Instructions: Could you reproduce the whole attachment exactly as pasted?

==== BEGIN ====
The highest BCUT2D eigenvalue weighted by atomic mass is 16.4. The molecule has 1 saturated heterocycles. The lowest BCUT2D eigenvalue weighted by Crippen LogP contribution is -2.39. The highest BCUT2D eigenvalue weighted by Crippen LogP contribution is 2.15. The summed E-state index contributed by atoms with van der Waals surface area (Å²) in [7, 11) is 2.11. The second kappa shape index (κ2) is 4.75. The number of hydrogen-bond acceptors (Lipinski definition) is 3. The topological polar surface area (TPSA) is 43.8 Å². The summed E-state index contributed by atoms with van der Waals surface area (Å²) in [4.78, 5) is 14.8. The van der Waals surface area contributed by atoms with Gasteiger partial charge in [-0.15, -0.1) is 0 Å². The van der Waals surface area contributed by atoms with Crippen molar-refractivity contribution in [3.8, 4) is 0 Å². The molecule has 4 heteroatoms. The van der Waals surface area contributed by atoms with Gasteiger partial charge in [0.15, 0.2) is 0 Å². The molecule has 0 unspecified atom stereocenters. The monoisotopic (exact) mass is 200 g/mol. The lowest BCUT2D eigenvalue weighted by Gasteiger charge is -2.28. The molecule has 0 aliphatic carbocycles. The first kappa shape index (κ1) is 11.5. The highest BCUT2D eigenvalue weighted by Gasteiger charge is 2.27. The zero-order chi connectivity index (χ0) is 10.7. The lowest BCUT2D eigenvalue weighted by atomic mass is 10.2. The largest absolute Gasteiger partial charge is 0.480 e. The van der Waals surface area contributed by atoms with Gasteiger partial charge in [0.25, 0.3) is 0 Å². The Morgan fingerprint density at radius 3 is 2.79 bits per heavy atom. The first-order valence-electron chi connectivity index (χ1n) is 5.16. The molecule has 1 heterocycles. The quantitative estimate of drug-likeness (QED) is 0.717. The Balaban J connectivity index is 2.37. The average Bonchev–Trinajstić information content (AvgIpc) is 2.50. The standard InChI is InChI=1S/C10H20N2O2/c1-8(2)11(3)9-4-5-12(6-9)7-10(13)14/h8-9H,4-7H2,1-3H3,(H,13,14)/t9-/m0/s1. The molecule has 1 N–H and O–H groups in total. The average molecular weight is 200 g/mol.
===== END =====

The highest BCUT2D eigenvalue weighted by atomic mass is 16.4. The molecule has 1 saturated heterocycles. The lowest BCUT2D eigenvalue weighted by Crippen LogP contribution is -2.39. The highest BCUT2D eigenvalue weighted by Crippen LogP contribution is 2.15. The summed E-state index contributed by atoms with van der Waals surface area (Å²) in [7, 11) is 2.11. The second kappa shape index (κ2) is 4.75. The number of hydrogen-bond acceptors (Lipinski definition) is 3. The topological polar surface area (TPSA) is 43.8 Å². The summed E-state index contributed by atoms with van der Waals surface area (Å²) in [4.78, 5) is 14.8. The van der Waals surface area contributed by atoms with Gasteiger partial charge in [-0.15, -0.1) is 0 Å². The van der Waals surface area contributed by atoms with Crippen molar-refractivity contribution in [3.8, 4) is 0 Å². The molecule has 4 heteroatoms. The van der Waals surface area contributed by atoms with Gasteiger partial charge in [0.15, 0.2) is 0 Å². The molecule has 0 unspecified atom stereocenters. The monoisotopic (exact) mass is 200 g/mol. The lowest BCUT2D eigenvalue weighted by Gasteiger charge is -2.28. The molecule has 0 aliphatic carbocycles. The first kappa shape index (κ1) is 11.5. The highest BCUT2D eigenvalue weighted by Gasteiger charge is 2.27. The zero-order chi connectivity index (χ0) is 10.7. The lowest BCUT2D eigenvalue weighted by atomic mass is 10.2. The largest absolute Gasteiger partial charge is 0.480 e. The van der Waals surface area contributed by atoms with Gasteiger partial charge in [0.25, 0.3) is 0 Å². The Morgan fingerprint density at radius 3 is 2.79 bits per heavy atom. The first-order valence-electron chi connectivity index (χ1n) is 5.16. The molecule has 1 heterocycles. The quantitative estimate of drug-likeness (QED) is 0.717. The Balaban J connectivity index is 2.37. The average Bonchev–Trinajstić information content (AvgIpc) is 2.50. The standard InChI is InChI=1S/C10H20N2O2/c1-8(2)11(3)9-4-5-12(6-9)7-10(13)14/h8-9H,4-7H2,1-3H3,(H,13,14)/t9-/m0/s1. The molecule has 1 N–H and O–H groups in total. The average molecular weight is 200 g/mol.